Appleton, New York-based produce supplier Singer Farm Naturals was named the Agricultural category winner in the 2011 SIPA Building Excellence Awards for their transformation of a nineteenth century barn into an ultra-sustainable retail location for their locally grown produce.
For nearly a century the Western New York family farm, Singer Farms, has grown high quality orchard fruits sold wholesale both statewide and nationally. In 2009, one of the Singer family daughters Vivianne Szulist, along with her husband Tom, started the retail farm business Singer Farm Naturals.
The couple’s own commitment to a sustainable lifestyle motivated their concept of a farm retail store focusing on natural products and consumer education.
“We believe that there is an enhanced quality of life in knowing where your food comes from, and it has been lost in the corporate profile of bringing food to you as cheaply as possible,” said co-owner Tom Szulist. “We want to help people understand what garlic is all about, where it comes from, and how to grow it yourself.”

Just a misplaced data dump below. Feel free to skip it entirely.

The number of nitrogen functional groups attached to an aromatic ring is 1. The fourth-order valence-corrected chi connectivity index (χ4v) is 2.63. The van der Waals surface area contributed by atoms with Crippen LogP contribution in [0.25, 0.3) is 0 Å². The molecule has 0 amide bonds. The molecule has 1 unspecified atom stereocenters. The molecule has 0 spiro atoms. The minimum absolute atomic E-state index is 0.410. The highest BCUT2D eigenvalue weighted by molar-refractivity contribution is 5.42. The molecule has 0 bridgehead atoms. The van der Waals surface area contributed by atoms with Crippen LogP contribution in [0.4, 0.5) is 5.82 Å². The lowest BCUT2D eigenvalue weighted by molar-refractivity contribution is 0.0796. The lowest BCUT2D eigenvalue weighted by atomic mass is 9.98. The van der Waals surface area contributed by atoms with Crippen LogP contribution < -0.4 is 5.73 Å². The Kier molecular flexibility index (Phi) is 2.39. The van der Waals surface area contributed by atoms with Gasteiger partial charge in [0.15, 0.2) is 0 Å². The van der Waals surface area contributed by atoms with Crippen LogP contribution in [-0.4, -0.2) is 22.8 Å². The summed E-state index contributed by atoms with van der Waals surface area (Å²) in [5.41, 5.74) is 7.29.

Their environment-first philosophy was reflected in the building itself, which started by reviving a barn dating back to the 1840’s that had been used as a dairy and storage building for farm equipment. Working with Alliance Builders, the Szulists restored the interior timber frame constructed from hand-hewn American Chestnut trees felled on the property over a century ago. The old shell of the building was then wrapped in new straw bale construction and structural insulated panels (SIPs) from R-Control SIP manufacturer Thermal Foams in Buffalo, New York.
“Both SIPs and straw bales are very sustainable and provide excellent insulation,” said Szulist. “Choosing SIPs for the roof was the most logical and green way to keep everything on the interior as original as we could.”
Heating for the 2,700 sq. ft. building will be provided by radiant floor heating system. Water will be heated with a high-efficiency wood-fired boiler that can burn wood from the many surrounding orchards. Excess hot water is stored in a 700 gallon insulated storage tank for later use.
Nearly all of the operation’s electricity needs are provided by a 10 kW photovoltaic solar array, further reducing its environmental footprint.
The barn’s agricultural past and focus on sustainable practices for the future led Szulist to name it the “Legacy Barn.”
“This was an opportunity to take ownership of barn in our lifetime, enhance it in environmentally sensitive way, and pass it on to next generation,” Szulist said.
More information and photos are available at: http://singerfarmnaturals.com/